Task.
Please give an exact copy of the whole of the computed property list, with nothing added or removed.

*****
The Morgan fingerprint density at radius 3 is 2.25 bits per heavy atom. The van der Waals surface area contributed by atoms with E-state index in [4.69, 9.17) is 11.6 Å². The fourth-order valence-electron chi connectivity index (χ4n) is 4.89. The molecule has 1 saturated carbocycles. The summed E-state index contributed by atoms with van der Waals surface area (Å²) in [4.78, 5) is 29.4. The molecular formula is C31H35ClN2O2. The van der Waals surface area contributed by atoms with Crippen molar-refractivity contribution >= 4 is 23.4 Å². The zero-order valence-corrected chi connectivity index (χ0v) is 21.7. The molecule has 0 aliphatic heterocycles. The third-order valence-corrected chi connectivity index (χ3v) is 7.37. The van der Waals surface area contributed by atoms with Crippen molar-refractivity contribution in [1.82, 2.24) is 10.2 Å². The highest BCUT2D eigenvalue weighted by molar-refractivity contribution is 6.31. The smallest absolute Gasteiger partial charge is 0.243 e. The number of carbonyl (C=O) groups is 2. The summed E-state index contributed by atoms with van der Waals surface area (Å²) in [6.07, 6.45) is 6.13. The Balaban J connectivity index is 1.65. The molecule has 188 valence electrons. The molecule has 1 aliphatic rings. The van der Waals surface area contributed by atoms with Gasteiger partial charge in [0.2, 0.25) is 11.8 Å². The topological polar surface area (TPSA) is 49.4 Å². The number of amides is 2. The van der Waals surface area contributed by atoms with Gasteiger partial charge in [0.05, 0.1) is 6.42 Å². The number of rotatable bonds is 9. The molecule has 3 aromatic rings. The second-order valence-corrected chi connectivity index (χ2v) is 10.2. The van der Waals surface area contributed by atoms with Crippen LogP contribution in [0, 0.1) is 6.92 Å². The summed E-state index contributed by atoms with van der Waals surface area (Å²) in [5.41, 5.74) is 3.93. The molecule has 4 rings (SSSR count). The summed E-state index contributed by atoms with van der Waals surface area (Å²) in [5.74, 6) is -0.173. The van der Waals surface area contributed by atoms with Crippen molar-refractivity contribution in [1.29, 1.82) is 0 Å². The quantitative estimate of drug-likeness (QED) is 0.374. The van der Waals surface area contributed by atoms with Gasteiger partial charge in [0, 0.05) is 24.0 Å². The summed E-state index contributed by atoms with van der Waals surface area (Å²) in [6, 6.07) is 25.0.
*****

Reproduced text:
The Morgan fingerprint density at radius 3 is 2.25 bits per heavy atom. The van der Waals surface area contributed by atoms with E-state index in [4.69, 9.17) is 11.6 Å². The fourth-order valence-electron chi connectivity index (χ4n) is 4.89. The molecule has 1 saturated carbocycles. The summed E-state index contributed by atoms with van der Waals surface area (Å²) in [4.78, 5) is 29.4. The molecular formula is C31H35ClN2O2. The van der Waals surface area contributed by atoms with Crippen molar-refractivity contribution >= 4 is 23.4 Å². The zero-order valence-corrected chi connectivity index (χ0v) is 21.7. The molecule has 0 aliphatic heterocycles. The third-order valence-corrected chi connectivity index (χ3v) is 7.37. The van der Waals surface area contributed by atoms with Crippen molar-refractivity contribution in [1.82, 2.24) is 10.2 Å². The highest BCUT2D eigenvalue weighted by molar-refractivity contribution is 6.31. The smallest absolute Gasteiger partial charge is 0.243 e. The number of carbonyl (C=O) groups is 2. The summed E-state index contributed by atoms with van der Waals surface area (Å²) in [6.07, 6.45) is 6.13. The Balaban J connectivity index is 1.65. The molecule has 188 valence electrons. The molecule has 1 aliphatic rings. The van der Waals surface area contributed by atoms with Gasteiger partial charge in [0.2, 0.25) is 11.8 Å². The topological polar surface area (TPSA) is 49.4 Å². The number of amides is 2. The van der Waals surface area contributed by atoms with Gasteiger partial charge in [0.05, 0.1) is 6.42 Å². The number of rotatable bonds is 9. The molecule has 3 aromatic rings. The second-order valence-corrected chi connectivity index (χ2v) is 10.2. The van der Waals surface area contributed by atoms with Crippen LogP contribution in [0, 0.1) is 6.92 Å². The summed E-state index contributed by atoms with van der Waals surface area (Å²) in [5.41, 5.74) is 3.93. The molecule has 4 rings (SSSR count). The summed E-state index contributed by atoms with van der Waals surface area (Å²) in [5.74, 6) is -0.173. The van der Waals surface area contributed by atoms with Crippen molar-refractivity contribution in [1.29, 1.82) is 0 Å². The quantitative estimate of drug-likeness (QED) is 0.374. The van der Waals surface area contributed by atoms with Gasteiger partial charge in [0, 0.05) is 24.0 Å². The summed E-state index contributed by atoms with van der Waals surface area (Å²) in [6, 6.07) is 25.0.